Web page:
Expand your Lifespan with Tennis

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Tennis ball – Image source: WTA Tennis

Health experts have often recommended regular exercise and sporting activities as a means of enhancing overall health, including strengthening the heart and improving blood circulation. This increased blood flow is said to raise the oxygen levels in the body, which helps to lower the risk of heart diseases and heart attack.

Especially cited for such health benefits are racket sports/games, which are said to be great at increasing life expectancy. This is due, in part, to their social dimension, but also perhaps because they are physically challenging and require balance and mental strategy, along with certain visual and spatial elements.

Of the recommended racket games, however, tennis (also known as ping pong) takes the lead in guaranteeing optimal health. For instance, a study of Korean women aged 60 and older found that playing table tennis, improved their cognitive function more than walking, dancing, or resistance training.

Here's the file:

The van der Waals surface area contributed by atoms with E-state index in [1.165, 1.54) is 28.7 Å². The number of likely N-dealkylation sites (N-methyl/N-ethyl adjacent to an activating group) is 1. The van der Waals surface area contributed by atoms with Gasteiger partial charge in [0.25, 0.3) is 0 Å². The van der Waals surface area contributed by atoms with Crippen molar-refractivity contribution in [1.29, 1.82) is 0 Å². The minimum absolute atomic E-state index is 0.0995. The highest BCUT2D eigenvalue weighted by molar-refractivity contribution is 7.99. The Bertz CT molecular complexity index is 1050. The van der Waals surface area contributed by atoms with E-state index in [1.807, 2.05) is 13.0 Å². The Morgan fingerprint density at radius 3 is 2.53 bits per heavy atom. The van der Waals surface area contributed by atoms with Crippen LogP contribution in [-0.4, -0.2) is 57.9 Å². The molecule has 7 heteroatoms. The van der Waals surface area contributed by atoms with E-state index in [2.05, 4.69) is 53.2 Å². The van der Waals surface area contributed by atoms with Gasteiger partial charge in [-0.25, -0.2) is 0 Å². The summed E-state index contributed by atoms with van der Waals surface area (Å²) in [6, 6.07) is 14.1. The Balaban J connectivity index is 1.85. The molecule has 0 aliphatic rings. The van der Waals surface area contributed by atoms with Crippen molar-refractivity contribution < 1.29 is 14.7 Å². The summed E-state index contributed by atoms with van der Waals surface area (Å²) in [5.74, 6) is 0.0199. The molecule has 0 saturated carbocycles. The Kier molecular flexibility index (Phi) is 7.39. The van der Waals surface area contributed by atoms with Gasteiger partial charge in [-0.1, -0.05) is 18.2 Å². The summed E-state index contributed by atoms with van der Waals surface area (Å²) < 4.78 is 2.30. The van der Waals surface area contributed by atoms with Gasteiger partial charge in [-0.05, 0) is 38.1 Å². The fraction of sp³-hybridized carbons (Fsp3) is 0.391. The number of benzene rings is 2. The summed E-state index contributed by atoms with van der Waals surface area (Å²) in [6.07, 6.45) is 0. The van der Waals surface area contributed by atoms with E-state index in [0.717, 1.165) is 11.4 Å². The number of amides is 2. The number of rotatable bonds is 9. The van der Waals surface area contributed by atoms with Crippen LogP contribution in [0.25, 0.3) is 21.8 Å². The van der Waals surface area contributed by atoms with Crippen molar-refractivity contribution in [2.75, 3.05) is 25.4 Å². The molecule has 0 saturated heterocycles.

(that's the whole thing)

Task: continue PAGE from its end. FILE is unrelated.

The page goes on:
Also, a study of inactive older adults in rural Utah, United States, found out that pickleball (similar to tennis) improved their vertical jump (a marker of mobility) and cognitive performance, and there was a decrease in self-reported pain.  Participants in the study also reported a desire to keep playing pickleball even after the study was over.

Most remarkably, a study conducted by the Copenhagen City Heart Study (CCHS), reported that playing tennis increased life expectancy, by adding almost a decade to the lives of the players. Titled “Various Leisure-Time Physical Activities Associated With Widely-Divergent Life Expectancies: The Copenhagen City Heart Study”, the objective of the study was to evaluate the differential improvements in life expectancy associated with participation in various sports.

About 8,577 participants were used as the sample for the study. The researcher carried out a follow up on all the participants for up to 26 years, between October 10, 1991, and March 22, 2017. Relative risks were also calculated, using Cox proportional hazards models, with full adjustment for confounding variables. Within the period, Multivariable-adjusted life expectancy gains, when compared with the sedentary group for different sports show that tennis added 9.7 years to the life expectancy of the player while other sports added far lesser years.

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More findings